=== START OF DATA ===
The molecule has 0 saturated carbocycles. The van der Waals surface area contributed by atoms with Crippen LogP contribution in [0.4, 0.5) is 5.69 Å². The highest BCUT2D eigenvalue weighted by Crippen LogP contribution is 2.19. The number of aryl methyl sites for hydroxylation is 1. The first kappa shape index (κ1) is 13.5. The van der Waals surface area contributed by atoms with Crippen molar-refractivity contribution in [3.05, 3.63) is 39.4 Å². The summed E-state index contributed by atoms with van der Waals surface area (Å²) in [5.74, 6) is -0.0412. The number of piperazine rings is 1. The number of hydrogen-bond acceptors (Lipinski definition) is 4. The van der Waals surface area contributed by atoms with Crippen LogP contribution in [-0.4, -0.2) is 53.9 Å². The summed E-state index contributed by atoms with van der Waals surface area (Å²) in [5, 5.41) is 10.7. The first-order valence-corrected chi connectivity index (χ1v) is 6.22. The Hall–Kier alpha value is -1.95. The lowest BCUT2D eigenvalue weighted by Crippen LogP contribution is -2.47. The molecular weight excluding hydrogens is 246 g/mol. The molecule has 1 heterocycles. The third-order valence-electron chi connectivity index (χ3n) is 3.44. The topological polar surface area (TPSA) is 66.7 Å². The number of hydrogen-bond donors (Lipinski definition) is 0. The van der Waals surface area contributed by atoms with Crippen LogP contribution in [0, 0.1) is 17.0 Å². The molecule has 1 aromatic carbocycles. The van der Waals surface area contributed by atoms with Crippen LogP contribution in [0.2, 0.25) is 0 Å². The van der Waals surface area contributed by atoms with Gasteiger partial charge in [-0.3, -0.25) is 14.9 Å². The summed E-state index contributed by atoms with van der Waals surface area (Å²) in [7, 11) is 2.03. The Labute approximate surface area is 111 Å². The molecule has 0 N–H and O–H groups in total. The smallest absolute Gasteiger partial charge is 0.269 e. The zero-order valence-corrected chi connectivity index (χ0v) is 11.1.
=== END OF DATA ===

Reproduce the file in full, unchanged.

The molecule has 0 saturated carbocycles. The van der Waals surface area contributed by atoms with Crippen LogP contribution in [0.4, 0.5) is 5.69 Å². The highest BCUT2D eigenvalue weighted by Crippen LogP contribution is 2.19. The number of aryl methyl sites for hydroxylation is 1. The first kappa shape index (κ1) is 13.5. The van der Waals surface area contributed by atoms with Crippen molar-refractivity contribution in [3.05, 3.63) is 39.4 Å². The summed E-state index contributed by atoms with van der Waals surface area (Å²) in [5.74, 6) is -0.0412. The number of piperazine rings is 1. The number of hydrogen-bond acceptors (Lipinski definition) is 4. The van der Waals surface area contributed by atoms with Crippen LogP contribution in [-0.4, -0.2) is 53.9 Å². The summed E-state index contributed by atoms with van der Waals surface area (Å²) in [5, 5.41) is 10.7. The first-order valence-corrected chi connectivity index (χ1v) is 6.22. The Hall–Kier alpha value is -1.95. The lowest BCUT2D eigenvalue weighted by Crippen LogP contribution is -2.47. The molecular weight excluding hydrogens is 246 g/mol. The molecule has 1 heterocycles. The third-order valence-electron chi connectivity index (χ3n) is 3.44. The topological polar surface area (TPSA) is 66.7 Å². The number of hydrogen-bond donors (Lipinski definition) is 0. The van der Waals surface area contributed by atoms with Crippen LogP contribution in [0, 0.1) is 17.0 Å². The molecule has 1 aromatic carbocycles. The van der Waals surface area contributed by atoms with Crippen LogP contribution in [0.2, 0.25) is 0 Å². The van der Waals surface area contributed by atoms with Gasteiger partial charge in [-0.3, -0.25) is 14.9 Å². The summed E-state index contributed by atoms with van der Waals surface area (Å²) in [7, 11) is 2.03. The Labute approximate surface area is 111 Å². The molecule has 0 N–H and O–H groups in total. The smallest absolute Gasteiger partial charge is 0.269 e. The zero-order valence-corrected chi connectivity index (χ0v) is 11.1.